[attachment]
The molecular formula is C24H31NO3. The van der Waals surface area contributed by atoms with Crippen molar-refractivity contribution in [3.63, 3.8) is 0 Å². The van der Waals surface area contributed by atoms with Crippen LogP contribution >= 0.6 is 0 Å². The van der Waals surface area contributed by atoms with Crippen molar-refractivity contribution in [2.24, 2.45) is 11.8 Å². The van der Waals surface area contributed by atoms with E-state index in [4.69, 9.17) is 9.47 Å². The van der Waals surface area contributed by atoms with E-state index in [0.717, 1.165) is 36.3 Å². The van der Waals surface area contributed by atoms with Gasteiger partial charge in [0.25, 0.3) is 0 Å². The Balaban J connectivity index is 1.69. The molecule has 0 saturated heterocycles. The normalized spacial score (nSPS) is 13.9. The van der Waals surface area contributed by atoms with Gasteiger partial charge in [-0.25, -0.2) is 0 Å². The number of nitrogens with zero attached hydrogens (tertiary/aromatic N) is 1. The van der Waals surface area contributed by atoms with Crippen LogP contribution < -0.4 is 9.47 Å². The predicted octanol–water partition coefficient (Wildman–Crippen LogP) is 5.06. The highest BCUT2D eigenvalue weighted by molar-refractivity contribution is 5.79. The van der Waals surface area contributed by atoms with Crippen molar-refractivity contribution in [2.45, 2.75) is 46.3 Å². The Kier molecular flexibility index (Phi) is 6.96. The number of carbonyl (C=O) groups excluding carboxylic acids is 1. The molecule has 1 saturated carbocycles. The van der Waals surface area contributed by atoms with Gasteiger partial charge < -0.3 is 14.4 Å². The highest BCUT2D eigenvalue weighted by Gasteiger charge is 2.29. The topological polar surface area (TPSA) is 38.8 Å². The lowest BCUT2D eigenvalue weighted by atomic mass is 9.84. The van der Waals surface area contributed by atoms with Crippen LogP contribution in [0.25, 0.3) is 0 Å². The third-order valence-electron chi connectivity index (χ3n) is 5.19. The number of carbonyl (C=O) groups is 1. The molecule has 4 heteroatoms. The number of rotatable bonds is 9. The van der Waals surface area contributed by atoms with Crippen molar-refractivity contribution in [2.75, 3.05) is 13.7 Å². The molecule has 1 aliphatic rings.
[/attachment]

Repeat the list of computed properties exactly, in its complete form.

The molecular formula is C24H31NO3. The van der Waals surface area contributed by atoms with Crippen molar-refractivity contribution in [3.63, 3.8) is 0 Å². The van der Waals surface area contributed by atoms with Crippen LogP contribution >= 0.6 is 0 Å². The van der Waals surface area contributed by atoms with Crippen molar-refractivity contribution in [2.24, 2.45) is 11.8 Å². The van der Waals surface area contributed by atoms with E-state index in [4.69, 9.17) is 9.47 Å². The van der Waals surface area contributed by atoms with E-state index in [0.717, 1.165) is 36.3 Å². The van der Waals surface area contributed by atoms with Gasteiger partial charge in [0.25, 0.3) is 0 Å². The Balaban J connectivity index is 1.69. The molecule has 0 saturated heterocycles. The normalized spacial score (nSPS) is 13.9. The van der Waals surface area contributed by atoms with Gasteiger partial charge in [-0.25, -0.2) is 0 Å². The number of nitrogens with zero attached hydrogens (tertiary/aromatic N) is 1. The van der Waals surface area contributed by atoms with Crippen LogP contribution < -0.4 is 9.47 Å². The predicted octanol–water partition coefficient (Wildman–Crippen LogP) is 5.06. The highest BCUT2D eigenvalue weighted by molar-refractivity contribution is 5.79. The van der Waals surface area contributed by atoms with Crippen molar-refractivity contribution in [2.45, 2.75) is 46.3 Å². The Kier molecular flexibility index (Phi) is 6.96. The number of carbonyl (C=O) groups excluding carboxylic acids is 1. The molecule has 1 saturated carbocycles. The van der Waals surface area contributed by atoms with Gasteiger partial charge < -0.3 is 14.4 Å². The highest BCUT2D eigenvalue weighted by Gasteiger charge is 2.29. The topological polar surface area (TPSA) is 38.8 Å². The lowest BCUT2D eigenvalue weighted by atomic mass is 9.84. The van der Waals surface area contributed by atoms with Crippen LogP contribution in [0.25, 0.3) is 0 Å². The third-order valence-electron chi connectivity index (χ3n) is 5.19. The number of carbonyl (C=O) groups is 1. The molecule has 4 heteroatoms. The number of rotatable bonds is 9. The van der Waals surface area contributed by atoms with Crippen molar-refractivity contribution in [2.75, 3.05) is 13.7 Å². The molecule has 1 aliphatic rings.